Mastek is up there with a list of Irish machinery manufacturers which started from humble beginnings and have evolved into successful businesses. A true success story, the firm was set up in 1999 but didn’t venture into the agricultural side of the business until 2008. It has since built 3,500 dribble bars.

Growing up on the family farm in Co Monaghan, Paul Quinn always had a keen interest in mechanisation. After finishing school, he went to work with Moffett Engineering.

Starting off as a trainee welder/fabricator, he later progressed into jig manufacturing, design, research and development.

“I worked with Moffett for almost 20 years. I left in 1999 when the company was taken over by an American firm. They looked at the employees and decided to let go 15 staff, one of which was me. Combi Lift was established that same year. At the time, they were importing the forklift masts from Italy. I saw an opportunity to manufacture these in Ireland and I approached Combi Lift. As a result, Mastek was set up in late 1999, in a three-way partnership between Martin McVicar, Robert Moffett and I. We all previously knew each other quite well from our time in Moffett.”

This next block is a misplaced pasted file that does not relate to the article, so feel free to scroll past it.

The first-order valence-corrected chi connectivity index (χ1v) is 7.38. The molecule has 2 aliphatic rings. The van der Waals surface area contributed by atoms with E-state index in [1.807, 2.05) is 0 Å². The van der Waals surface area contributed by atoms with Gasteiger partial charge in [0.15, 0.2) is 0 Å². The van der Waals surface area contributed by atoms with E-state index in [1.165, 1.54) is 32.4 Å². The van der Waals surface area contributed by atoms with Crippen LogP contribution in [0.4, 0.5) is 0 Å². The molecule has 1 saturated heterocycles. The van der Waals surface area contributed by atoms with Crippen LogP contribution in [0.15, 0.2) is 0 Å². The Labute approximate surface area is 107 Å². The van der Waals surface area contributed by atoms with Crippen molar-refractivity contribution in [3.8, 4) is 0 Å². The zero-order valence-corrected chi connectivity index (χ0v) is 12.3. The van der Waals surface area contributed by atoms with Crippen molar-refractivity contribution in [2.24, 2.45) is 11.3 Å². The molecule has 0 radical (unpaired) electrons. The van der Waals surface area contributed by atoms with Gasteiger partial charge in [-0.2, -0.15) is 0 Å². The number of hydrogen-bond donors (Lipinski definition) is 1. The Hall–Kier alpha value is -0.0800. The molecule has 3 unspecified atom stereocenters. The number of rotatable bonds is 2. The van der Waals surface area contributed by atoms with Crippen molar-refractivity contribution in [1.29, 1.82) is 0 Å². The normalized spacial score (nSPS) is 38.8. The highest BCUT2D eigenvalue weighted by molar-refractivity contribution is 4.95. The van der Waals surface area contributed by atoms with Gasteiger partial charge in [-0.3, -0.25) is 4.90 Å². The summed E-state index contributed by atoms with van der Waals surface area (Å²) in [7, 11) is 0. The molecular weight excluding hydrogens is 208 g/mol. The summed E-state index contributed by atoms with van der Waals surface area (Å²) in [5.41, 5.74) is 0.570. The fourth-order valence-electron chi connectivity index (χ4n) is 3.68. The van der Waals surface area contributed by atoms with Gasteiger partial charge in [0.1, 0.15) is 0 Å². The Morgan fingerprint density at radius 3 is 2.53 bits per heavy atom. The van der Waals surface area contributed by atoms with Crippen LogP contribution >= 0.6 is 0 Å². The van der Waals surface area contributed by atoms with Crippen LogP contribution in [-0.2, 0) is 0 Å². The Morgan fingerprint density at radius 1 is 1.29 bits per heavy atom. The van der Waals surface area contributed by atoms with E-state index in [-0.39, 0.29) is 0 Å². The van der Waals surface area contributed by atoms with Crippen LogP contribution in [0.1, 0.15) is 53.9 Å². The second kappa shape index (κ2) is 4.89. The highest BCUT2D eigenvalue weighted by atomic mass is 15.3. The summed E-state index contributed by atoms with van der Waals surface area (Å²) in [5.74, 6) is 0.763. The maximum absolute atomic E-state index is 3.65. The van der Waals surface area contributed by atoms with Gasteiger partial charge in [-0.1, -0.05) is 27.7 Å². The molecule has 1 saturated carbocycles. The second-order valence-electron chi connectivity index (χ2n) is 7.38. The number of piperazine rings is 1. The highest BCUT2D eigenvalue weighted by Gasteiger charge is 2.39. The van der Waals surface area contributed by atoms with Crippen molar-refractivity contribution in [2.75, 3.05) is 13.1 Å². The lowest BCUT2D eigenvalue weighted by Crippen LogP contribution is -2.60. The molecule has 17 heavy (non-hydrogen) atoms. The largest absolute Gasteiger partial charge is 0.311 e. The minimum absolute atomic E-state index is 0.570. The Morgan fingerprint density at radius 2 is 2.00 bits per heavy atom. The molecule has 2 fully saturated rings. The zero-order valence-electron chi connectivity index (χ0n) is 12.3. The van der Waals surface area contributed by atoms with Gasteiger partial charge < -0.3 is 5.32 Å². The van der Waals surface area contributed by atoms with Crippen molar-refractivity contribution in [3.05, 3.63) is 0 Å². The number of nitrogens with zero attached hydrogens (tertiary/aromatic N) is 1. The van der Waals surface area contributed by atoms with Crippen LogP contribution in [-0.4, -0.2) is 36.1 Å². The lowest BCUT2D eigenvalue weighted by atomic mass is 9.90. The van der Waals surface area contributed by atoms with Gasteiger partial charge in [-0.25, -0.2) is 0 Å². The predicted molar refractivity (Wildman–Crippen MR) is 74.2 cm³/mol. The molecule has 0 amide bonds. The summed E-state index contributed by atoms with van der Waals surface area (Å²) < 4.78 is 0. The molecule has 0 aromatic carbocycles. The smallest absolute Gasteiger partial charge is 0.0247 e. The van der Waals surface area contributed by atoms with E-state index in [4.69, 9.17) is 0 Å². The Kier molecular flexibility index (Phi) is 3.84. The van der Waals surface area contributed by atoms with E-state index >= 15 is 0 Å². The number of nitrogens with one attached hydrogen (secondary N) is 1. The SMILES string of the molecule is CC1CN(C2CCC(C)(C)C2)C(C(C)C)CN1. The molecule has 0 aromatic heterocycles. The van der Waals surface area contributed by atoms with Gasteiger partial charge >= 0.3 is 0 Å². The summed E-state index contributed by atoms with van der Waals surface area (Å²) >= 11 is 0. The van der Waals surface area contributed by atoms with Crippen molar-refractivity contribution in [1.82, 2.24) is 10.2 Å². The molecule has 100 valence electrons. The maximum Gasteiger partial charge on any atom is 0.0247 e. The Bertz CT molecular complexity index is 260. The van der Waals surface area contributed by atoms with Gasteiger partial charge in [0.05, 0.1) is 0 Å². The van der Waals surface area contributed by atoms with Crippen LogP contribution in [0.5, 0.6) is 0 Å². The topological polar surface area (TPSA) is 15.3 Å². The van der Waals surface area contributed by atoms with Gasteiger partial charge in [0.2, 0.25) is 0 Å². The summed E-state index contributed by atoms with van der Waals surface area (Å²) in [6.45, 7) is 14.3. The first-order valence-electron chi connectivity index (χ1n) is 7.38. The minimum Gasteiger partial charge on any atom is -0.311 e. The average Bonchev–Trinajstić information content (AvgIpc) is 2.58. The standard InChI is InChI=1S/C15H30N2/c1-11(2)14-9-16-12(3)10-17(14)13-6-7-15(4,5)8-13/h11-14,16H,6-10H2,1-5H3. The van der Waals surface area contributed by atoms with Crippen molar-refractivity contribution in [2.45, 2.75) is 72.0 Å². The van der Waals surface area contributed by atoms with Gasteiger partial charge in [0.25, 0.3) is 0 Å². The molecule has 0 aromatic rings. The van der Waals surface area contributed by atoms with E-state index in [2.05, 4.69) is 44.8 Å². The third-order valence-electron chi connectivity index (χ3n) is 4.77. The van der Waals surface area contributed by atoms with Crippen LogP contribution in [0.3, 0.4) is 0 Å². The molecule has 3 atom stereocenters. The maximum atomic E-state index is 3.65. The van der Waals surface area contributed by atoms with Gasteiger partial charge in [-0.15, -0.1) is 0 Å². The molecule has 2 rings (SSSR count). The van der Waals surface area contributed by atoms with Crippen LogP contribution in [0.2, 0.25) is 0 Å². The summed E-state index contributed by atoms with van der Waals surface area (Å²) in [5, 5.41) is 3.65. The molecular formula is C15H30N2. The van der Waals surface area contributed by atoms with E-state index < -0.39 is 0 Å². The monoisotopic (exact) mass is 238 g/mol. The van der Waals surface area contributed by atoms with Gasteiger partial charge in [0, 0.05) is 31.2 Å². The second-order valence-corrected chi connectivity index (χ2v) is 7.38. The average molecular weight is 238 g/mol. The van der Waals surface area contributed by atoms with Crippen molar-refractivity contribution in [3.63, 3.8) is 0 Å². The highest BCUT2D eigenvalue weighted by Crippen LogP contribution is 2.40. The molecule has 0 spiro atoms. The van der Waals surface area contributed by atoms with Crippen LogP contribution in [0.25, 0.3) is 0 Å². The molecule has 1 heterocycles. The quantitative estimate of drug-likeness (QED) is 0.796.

Mastek was initially set up in Monaghan town. In the years that followed, the company employed 16 full-time staff who were building 60 forklift masts each month. In 2006, Mastek purchased a site in the Cootehill Industrial Estate, Co Cavan, and built a new factory before relocating the business.

Mastek designed its first dribble bar in 2013, and has 280 units on order at present.

“When the economic downturn came in 2008, our production dropped to 16 forklift masts each month and our workforce dropped to five workers, on a three-day week. The recession almost closed our business. It was at this point we realised the business couldn’t rely on one identity. We were willing to do anything to keep the doors open. A local contractor asked me to build him some reelers for an umbilical system. To be honest, I knew nothing about the industry at the time. I saw potential in the slurry business and hired a design engineer to help develop a range of products.

Paul said: “In 2012, the slurry side of the business became financially more important. My wife Anne and I decided to buy full control of Mastek. Anne looks after the accounts which is the most important aspect, and I take care of the day to day stuff.

“In 2016, we built another factory adjacent to the existing one, which trebled production capacity. Last year, we bought a factory just across the road from us. This will be home to laser and plasma cutters, and represents an investment of €2.6m.”